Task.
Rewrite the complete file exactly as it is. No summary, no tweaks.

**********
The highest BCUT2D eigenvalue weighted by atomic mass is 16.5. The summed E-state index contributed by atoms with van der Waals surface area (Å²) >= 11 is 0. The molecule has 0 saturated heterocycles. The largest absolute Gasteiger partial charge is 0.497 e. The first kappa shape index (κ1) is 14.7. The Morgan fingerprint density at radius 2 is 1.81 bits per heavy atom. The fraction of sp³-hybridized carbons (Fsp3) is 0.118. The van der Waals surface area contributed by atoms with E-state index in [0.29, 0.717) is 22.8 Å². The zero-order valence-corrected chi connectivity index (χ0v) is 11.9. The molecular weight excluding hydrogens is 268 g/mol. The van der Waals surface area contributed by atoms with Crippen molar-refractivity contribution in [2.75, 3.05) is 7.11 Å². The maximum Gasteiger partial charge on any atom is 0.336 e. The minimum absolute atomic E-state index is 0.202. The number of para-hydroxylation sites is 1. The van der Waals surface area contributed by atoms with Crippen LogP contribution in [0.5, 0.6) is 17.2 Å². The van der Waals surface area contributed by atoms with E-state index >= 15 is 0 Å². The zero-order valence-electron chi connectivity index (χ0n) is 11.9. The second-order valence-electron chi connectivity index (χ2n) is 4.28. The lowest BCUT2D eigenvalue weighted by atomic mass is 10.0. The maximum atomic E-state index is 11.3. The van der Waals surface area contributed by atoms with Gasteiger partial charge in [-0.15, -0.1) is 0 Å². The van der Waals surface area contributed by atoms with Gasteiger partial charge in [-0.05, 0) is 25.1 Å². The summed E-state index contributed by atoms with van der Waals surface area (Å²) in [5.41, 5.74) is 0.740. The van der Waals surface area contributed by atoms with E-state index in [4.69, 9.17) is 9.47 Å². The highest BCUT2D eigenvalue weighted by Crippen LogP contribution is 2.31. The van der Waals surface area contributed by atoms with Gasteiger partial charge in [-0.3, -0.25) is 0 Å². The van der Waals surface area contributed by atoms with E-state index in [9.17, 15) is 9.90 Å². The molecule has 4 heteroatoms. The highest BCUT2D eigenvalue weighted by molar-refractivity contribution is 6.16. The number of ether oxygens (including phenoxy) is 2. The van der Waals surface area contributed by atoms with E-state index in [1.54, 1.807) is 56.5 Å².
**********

The highest BCUT2D eigenvalue weighted by atomic mass is 16.5. The summed E-state index contributed by atoms with van der Waals surface area (Å²) >= 11 is 0. The molecule has 0 saturated heterocycles. The largest absolute Gasteiger partial charge is 0.497 e. The first kappa shape index (κ1) is 14.7. The Morgan fingerprint density at radius 2 is 1.81 bits per heavy atom. The fraction of sp³-hybridized carbons (Fsp3) is 0.118. The van der Waals surface area contributed by atoms with E-state index in [0.29, 0.717) is 22.8 Å². The zero-order valence-corrected chi connectivity index (χ0v) is 11.9. The molecular weight excluding hydrogens is 268 g/mol. The van der Waals surface area contributed by atoms with Crippen molar-refractivity contribution in [2.75, 3.05) is 7.11 Å². The maximum Gasteiger partial charge on any atom is 0.336 e. The minimum absolute atomic E-state index is 0.202. The number of para-hydroxylation sites is 1. The van der Waals surface area contributed by atoms with Crippen LogP contribution in [0.5, 0.6) is 17.2 Å². The van der Waals surface area contributed by atoms with E-state index >= 15 is 0 Å². The zero-order valence-electron chi connectivity index (χ0n) is 11.9. The second-order valence-electron chi connectivity index (χ2n) is 4.28. The lowest BCUT2D eigenvalue weighted by atomic mass is 10.0. The maximum atomic E-state index is 11.3. The van der Waals surface area contributed by atoms with Gasteiger partial charge in [-0.15, -0.1) is 0 Å². The van der Waals surface area contributed by atoms with Gasteiger partial charge in [-0.05, 0) is 25.1 Å². The summed E-state index contributed by atoms with van der Waals surface area (Å²) in [5.41, 5.74) is 0.740. The van der Waals surface area contributed by atoms with E-state index in [4.69, 9.17) is 9.47 Å². The highest BCUT2D eigenvalue weighted by Crippen LogP contribution is 2.31. The van der Waals surface area contributed by atoms with Gasteiger partial charge in [-0.3, -0.25) is 0 Å². The van der Waals surface area contributed by atoms with E-state index in [9.17, 15) is 9.90 Å². The molecule has 4 heteroatoms. The highest BCUT2D eigenvalue weighted by molar-refractivity contribution is 6.16. The number of ether oxygens (including phenoxy) is 2. The van der Waals surface area contributed by atoms with E-state index in [1.54, 1.807) is 56.5 Å².